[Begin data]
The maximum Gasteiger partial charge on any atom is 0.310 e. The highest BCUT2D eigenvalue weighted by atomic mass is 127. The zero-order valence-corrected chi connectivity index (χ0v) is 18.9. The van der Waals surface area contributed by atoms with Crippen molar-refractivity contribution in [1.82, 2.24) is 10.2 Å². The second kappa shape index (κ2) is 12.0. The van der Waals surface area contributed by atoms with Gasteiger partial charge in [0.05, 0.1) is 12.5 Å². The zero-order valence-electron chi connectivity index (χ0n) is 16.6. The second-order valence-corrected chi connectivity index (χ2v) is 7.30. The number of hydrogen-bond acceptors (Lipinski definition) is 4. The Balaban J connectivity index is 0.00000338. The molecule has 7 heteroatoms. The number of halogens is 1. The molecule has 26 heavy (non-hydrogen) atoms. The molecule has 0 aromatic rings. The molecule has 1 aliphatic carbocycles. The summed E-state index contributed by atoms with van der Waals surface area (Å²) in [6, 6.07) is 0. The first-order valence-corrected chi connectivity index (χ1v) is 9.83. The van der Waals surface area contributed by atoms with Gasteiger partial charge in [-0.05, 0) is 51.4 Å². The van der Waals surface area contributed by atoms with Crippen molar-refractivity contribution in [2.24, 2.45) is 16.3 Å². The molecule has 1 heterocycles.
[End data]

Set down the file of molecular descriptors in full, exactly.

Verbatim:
The maximum Gasteiger partial charge on any atom is 0.310 e. The highest BCUT2D eigenvalue weighted by atomic mass is 127. The zero-order valence-corrected chi connectivity index (χ0v) is 18.9. The van der Waals surface area contributed by atoms with Crippen molar-refractivity contribution in [1.82, 2.24) is 10.2 Å². The second kappa shape index (κ2) is 12.0. The van der Waals surface area contributed by atoms with Gasteiger partial charge in [0.05, 0.1) is 12.5 Å². The zero-order valence-electron chi connectivity index (χ0n) is 16.6. The second-order valence-corrected chi connectivity index (χ2v) is 7.30. The number of hydrogen-bond acceptors (Lipinski definition) is 4. The Balaban J connectivity index is 0.00000338. The molecule has 7 heteroatoms. The number of halogens is 1. The molecule has 26 heavy (non-hydrogen) atoms. The molecule has 0 aromatic rings. The molecule has 1 aliphatic carbocycles. The summed E-state index contributed by atoms with van der Waals surface area (Å²) in [6, 6.07) is 0. The first-order valence-corrected chi connectivity index (χ1v) is 9.83. The van der Waals surface area contributed by atoms with Gasteiger partial charge in [-0.05, 0) is 51.4 Å². The van der Waals surface area contributed by atoms with Crippen molar-refractivity contribution in [2.24, 2.45) is 16.3 Å². The molecule has 1 heterocycles.